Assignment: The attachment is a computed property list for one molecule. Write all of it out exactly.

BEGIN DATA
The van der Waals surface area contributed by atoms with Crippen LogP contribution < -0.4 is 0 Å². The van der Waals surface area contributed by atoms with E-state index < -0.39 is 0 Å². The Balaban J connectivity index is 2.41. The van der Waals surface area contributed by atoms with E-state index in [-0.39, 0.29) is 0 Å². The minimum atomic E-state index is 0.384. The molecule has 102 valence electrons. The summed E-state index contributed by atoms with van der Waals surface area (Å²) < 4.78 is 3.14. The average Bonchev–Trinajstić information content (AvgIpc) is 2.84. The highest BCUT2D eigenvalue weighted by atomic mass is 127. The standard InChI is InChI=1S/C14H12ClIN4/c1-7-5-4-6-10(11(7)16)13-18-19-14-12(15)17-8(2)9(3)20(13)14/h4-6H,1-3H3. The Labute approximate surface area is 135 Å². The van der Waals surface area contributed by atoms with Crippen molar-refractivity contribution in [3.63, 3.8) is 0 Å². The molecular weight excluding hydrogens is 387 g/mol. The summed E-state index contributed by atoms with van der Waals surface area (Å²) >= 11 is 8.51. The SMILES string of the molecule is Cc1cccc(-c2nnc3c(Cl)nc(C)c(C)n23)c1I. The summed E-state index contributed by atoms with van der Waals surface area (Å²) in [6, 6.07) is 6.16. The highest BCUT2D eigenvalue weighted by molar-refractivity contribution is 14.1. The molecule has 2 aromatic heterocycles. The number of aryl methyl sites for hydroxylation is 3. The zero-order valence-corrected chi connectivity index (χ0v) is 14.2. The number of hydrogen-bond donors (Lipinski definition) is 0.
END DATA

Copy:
The van der Waals surface area contributed by atoms with Crippen LogP contribution < -0.4 is 0 Å². The van der Waals surface area contributed by atoms with E-state index < -0.39 is 0 Å². The Balaban J connectivity index is 2.41. The van der Waals surface area contributed by atoms with E-state index in [-0.39, 0.29) is 0 Å². The minimum atomic E-state index is 0.384. The molecule has 102 valence electrons. The summed E-state index contributed by atoms with van der Waals surface area (Å²) < 4.78 is 3.14. The average Bonchev–Trinajstić information content (AvgIpc) is 2.84. The highest BCUT2D eigenvalue weighted by atomic mass is 127. The standard InChI is InChI=1S/C14H12ClIN4/c1-7-5-4-6-10(11(7)16)13-18-19-14-12(15)17-8(2)9(3)20(13)14/h4-6H,1-3H3. The Labute approximate surface area is 135 Å². The van der Waals surface area contributed by atoms with Crippen molar-refractivity contribution in [3.63, 3.8) is 0 Å². The molecular weight excluding hydrogens is 387 g/mol. The summed E-state index contributed by atoms with van der Waals surface area (Å²) >= 11 is 8.51. The SMILES string of the molecule is Cc1cccc(-c2nnc3c(Cl)nc(C)c(C)n23)c1I. The summed E-state index contributed by atoms with van der Waals surface area (Å²) in [6, 6.07) is 6.16. The highest BCUT2D eigenvalue weighted by molar-refractivity contribution is 14.1. The molecule has 2 aromatic heterocycles. The number of aryl methyl sites for hydroxylation is 3. The zero-order valence-corrected chi connectivity index (χ0v) is 14.2. The number of hydrogen-bond donors (Lipinski definition) is 0.